According to the Gazette report, the mob that finally killed the Polk boys was the third to have visited the jail with the goal of lynching the prisoners. On August 5, 1885, at about 1:00 a.m., “some unknown parties” arrived in Murfreesboro and fired through the window of the jail, trying to strike the prisoners. They then broke open a local blacksmithing establishment and stole a sledgehammer, with which they tried to “beat in the west wall of the jail.” After more than an hour at this task, they instead “conceived the idea of burning them” and “procured some long splinters, which they lighted and, thrusting them through the bars, set fire to the bedding.” But, although this injured Henry severely, it did not kill either man, and the mob, described as “careless of silence or noise as if their work was entirely legitimate,” departed. Ed Davis of Pike County was later arrested, having been recognized by Sylvester Polk as a member of this mob.
On August 19, at about 10:00 p.m., a group twelve to twenty men again fired into the jail and then broke two holes into the walls of the structure. They were not able to enter the actual cells but, instead, “got on top of the cells and poured coal oil down into the cells and set fire to it, but it could only be made to burn in one cell.” The mob then employed dynamite, leading to “three or four terrible explosions inside the jail.” However, the Polk brothers were unharmed, and the mob’s subsequent efforts to get the keys to the jail cells were unsuccessful, forcing them to retreat.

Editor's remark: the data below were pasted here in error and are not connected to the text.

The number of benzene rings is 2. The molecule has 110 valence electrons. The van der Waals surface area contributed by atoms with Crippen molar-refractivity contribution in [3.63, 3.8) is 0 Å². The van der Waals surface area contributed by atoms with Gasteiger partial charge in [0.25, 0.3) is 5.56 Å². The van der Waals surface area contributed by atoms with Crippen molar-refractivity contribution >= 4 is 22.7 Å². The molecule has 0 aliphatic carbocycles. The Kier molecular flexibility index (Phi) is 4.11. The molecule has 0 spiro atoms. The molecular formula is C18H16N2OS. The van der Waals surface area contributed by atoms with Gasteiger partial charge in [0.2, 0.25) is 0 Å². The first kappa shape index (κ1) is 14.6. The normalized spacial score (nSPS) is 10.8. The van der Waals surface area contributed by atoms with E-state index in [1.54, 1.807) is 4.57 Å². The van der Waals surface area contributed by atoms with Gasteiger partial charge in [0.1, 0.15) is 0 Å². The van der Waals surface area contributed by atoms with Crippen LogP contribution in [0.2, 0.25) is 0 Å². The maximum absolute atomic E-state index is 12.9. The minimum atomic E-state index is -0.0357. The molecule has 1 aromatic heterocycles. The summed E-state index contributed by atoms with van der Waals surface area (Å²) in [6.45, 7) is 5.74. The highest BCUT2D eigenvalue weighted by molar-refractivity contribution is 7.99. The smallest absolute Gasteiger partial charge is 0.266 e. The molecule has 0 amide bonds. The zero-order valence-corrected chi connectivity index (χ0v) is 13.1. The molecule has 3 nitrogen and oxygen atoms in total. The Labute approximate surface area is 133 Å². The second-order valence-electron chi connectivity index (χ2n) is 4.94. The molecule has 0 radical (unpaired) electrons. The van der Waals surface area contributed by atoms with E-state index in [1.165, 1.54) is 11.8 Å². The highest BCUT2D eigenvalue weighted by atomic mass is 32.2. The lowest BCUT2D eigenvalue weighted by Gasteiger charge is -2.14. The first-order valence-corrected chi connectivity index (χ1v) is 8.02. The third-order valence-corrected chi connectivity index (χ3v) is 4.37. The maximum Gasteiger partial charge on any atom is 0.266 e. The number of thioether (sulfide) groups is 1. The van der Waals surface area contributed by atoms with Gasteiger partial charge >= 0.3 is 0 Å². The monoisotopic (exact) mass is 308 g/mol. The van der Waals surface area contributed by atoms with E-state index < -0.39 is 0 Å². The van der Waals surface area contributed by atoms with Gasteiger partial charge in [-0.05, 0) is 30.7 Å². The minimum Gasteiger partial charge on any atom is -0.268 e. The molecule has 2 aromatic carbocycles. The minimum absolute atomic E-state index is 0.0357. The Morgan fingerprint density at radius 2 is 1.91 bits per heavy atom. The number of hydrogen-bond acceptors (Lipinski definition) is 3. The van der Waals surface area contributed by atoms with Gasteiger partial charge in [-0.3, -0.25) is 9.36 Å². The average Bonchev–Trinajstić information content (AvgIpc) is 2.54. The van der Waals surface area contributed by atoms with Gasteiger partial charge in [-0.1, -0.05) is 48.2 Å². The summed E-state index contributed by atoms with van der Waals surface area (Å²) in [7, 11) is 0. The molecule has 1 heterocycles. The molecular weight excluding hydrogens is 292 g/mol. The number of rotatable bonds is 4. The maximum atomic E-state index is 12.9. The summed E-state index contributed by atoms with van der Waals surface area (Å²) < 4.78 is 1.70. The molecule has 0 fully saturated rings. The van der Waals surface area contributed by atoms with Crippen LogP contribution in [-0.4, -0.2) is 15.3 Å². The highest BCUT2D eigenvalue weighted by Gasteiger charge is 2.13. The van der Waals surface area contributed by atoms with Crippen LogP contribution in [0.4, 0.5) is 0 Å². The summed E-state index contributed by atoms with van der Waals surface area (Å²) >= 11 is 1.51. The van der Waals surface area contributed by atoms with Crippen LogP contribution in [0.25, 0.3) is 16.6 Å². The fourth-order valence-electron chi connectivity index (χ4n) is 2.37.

On Sunday, September 8, a mob visited the jail between noon and 2:00 p.m., “armed and determined to shoot the prisoners, who were locked up in the cage.” The mob, estimated by the Southern Standard at fifty or more people, could not find the right vantage point for shooting the prisoners. Therefore, members of the mob, after forcing an entrance through the outer wall, hauled “seasoned wood from a point near by” and “saturated it with oil, and then set the pile on fire,” roasting the prisoners alive and leaving “only the bare, unsightly brick walls of the jail” standing when the fire was finally extinguished. A brief note in the September 16, 1885, Arkansas Gazette observed: “The Pike county jail burned by the mob in roasting the Polk boys was a new structure, and recently cost the county $6000.”